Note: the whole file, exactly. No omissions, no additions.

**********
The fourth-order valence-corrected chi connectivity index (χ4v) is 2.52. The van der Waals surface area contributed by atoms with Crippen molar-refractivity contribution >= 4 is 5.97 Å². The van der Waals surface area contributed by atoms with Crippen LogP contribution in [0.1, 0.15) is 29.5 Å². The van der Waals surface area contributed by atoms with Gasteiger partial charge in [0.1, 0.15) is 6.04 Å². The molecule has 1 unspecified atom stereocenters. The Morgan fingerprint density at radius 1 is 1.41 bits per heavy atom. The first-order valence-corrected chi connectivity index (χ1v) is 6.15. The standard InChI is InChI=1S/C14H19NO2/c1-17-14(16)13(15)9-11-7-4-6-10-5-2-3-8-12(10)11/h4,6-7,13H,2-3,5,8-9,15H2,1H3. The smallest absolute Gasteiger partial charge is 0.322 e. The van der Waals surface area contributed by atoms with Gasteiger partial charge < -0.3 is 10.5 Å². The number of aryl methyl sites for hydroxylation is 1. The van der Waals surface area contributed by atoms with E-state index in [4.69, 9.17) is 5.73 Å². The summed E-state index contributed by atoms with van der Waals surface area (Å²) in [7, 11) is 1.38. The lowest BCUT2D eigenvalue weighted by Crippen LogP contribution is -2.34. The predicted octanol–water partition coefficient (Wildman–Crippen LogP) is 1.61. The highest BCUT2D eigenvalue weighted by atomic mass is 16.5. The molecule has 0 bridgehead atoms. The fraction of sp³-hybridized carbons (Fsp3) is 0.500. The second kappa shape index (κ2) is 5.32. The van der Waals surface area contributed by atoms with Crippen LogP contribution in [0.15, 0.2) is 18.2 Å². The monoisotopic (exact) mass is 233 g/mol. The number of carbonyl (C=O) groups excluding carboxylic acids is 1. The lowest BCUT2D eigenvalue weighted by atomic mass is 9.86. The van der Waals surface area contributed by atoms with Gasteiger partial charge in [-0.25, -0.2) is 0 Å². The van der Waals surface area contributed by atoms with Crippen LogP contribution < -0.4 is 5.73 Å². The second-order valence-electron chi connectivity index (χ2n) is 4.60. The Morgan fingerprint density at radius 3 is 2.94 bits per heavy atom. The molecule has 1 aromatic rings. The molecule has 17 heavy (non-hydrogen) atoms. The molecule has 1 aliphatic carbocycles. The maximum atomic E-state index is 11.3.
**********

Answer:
The fourth-order valence-corrected chi connectivity index (χ4v) is 2.52. The van der Waals surface area contributed by atoms with Crippen molar-refractivity contribution >= 4 is 5.97 Å². The van der Waals surface area contributed by atoms with Crippen LogP contribution in [0.1, 0.15) is 29.5 Å². The van der Waals surface area contributed by atoms with Gasteiger partial charge in [0.1, 0.15) is 6.04 Å². The molecule has 1 unspecified atom stereocenters. The Morgan fingerprint density at radius 1 is 1.41 bits per heavy atom. The first-order valence-corrected chi connectivity index (χ1v) is 6.15. The standard InChI is InChI=1S/C14H19NO2/c1-17-14(16)13(15)9-11-7-4-6-10-5-2-3-8-12(10)11/h4,6-7,13H,2-3,5,8-9,15H2,1H3. The smallest absolute Gasteiger partial charge is 0.322 e. The van der Waals surface area contributed by atoms with Gasteiger partial charge < -0.3 is 10.5 Å². The number of aryl methyl sites for hydroxylation is 1. The van der Waals surface area contributed by atoms with E-state index in [4.69, 9.17) is 5.73 Å². The summed E-state index contributed by atoms with van der Waals surface area (Å²) in [7, 11) is 1.38. The lowest BCUT2D eigenvalue weighted by Crippen LogP contribution is -2.34. The predicted octanol–water partition coefficient (Wildman–Crippen LogP) is 1.61. The highest BCUT2D eigenvalue weighted by atomic mass is 16.5. The molecule has 0 bridgehead atoms. The fraction of sp³-hybridized carbons (Fsp3) is 0.500. The second kappa shape index (κ2) is 5.32. The van der Waals surface area contributed by atoms with Crippen LogP contribution in [0.15, 0.2) is 18.2 Å². The monoisotopic (exact) mass is 233 g/mol. The number of carbonyl (C=O) groups excluding carboxylic acids is 1. The lowest BCUT2D eigenvalue weighted by atomic mass is 9.86. The van der Waals surface area contributed by atoms with Gasteiger partial charge in [-0.25, -0.2) is 0 Å². The van der Waals surface area contributed by atoms with Crippen LogP contribution < -0.4 is 5.73 Å². The second-order valence-electron chi connectivity index (χ2n) is 4.60. The Morgan fingerprint density at radius 3 is 2.94 bits per heavy atom. The molecule has 1 aromatic rings. The molecule has 17 heavy (non-hydrogen) atoms. The molecule has 1 aliphatic carbocycles. The maximum atomic E-state index is 11.3.